College Crisis: Reversing the Stigma Around Therapy

Graphic by Ben Pietrusinski

I was embarrassed to be going to therapy. There. I said it. It is 2018, and yet, some people still think that going to talk to someone in an office with a bonsai tree is somehow wrong. Even though my anxiety gets more intense than other peoples’ nervous days, it’s wrong. Even though I used to have horrendous panic attacks, it’s wrong. Even if that wasn’t the case, it shouldn’t be a big deal that I want to talk to someone anyways. I’m still a normal college student … just one that goes to therapy.

But to get me there? To get myself to this place where I was okay with talking so openly about this negative stigma surrounding therapy? It wasn’t easy. It went like this: my anxiety was at a high and depression in a fuller force than ever. My parents didn’t understand why I felt the need to go talk to someone about everything when I had them. I didn’t feel close enough to my college friends yet during freshman year. Basically, everything became way worse before it became better.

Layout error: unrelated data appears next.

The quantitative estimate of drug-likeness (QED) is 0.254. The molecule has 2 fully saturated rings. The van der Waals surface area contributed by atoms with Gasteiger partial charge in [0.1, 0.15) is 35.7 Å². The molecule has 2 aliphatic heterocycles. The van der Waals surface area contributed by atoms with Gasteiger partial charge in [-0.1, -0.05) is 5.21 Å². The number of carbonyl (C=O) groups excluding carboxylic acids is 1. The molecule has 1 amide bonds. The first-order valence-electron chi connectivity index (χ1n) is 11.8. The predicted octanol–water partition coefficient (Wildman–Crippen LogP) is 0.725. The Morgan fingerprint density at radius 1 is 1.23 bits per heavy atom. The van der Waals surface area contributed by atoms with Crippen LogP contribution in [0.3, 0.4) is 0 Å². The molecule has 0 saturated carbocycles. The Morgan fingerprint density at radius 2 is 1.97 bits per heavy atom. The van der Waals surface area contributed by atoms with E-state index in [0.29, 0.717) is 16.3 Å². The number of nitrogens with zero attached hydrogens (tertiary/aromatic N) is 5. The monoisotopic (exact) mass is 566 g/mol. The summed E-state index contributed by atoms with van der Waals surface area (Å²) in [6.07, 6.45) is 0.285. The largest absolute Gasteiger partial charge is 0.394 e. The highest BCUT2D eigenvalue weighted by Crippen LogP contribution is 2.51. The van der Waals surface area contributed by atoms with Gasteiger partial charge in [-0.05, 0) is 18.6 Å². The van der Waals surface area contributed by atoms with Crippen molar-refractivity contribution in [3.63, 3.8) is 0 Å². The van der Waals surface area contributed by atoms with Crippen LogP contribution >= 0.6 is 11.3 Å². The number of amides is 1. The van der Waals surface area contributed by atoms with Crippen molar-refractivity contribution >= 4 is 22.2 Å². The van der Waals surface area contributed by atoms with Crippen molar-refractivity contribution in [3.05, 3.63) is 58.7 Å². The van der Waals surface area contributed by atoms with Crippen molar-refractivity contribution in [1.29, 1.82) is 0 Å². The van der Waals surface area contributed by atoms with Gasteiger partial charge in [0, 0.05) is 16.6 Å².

It was only this past summer when I had my biggest panic attack yet that I decided this was just too much to handle by myself. Even with all of the support in the world from friends and family, there is a reason why there are licensed professionals. In my case, therapy changed my life, and I will tell that to anyone who asks me about how it’s going. It made me feel like I wasn’t alone anymore—that my feelings of anxiety and depression were and are very valid.

We are all only human. If everyone could get past this stigma that there’s something wrong with someone if he or she goes to therapy, we would be better off. In my case, talking about what was going on in my head may have saved me from my most frightening panic attacks. Opening the conversation up so people know it’s acceptable to want to talk to someone can change everything.

Moreover, there are more people I know who go to therapy (or talk about wanting to go to therapy, or have been to therapy in the past) than people who don’t. But for some reason it is more common to clam up when talking about it. I’m guilty of this too. You’d be surprised to find that the people we think are the most put-together are typically the ones who are actually struggling the most.

Like I said, we are all only human. Imperfections are part of life and they are what make us who we are. Talking to someone may be the way for some people to make it through the tough times in life, or overcome some of the things they are most scared of about themselves, and that is more than okay. In fact, it is awesome.


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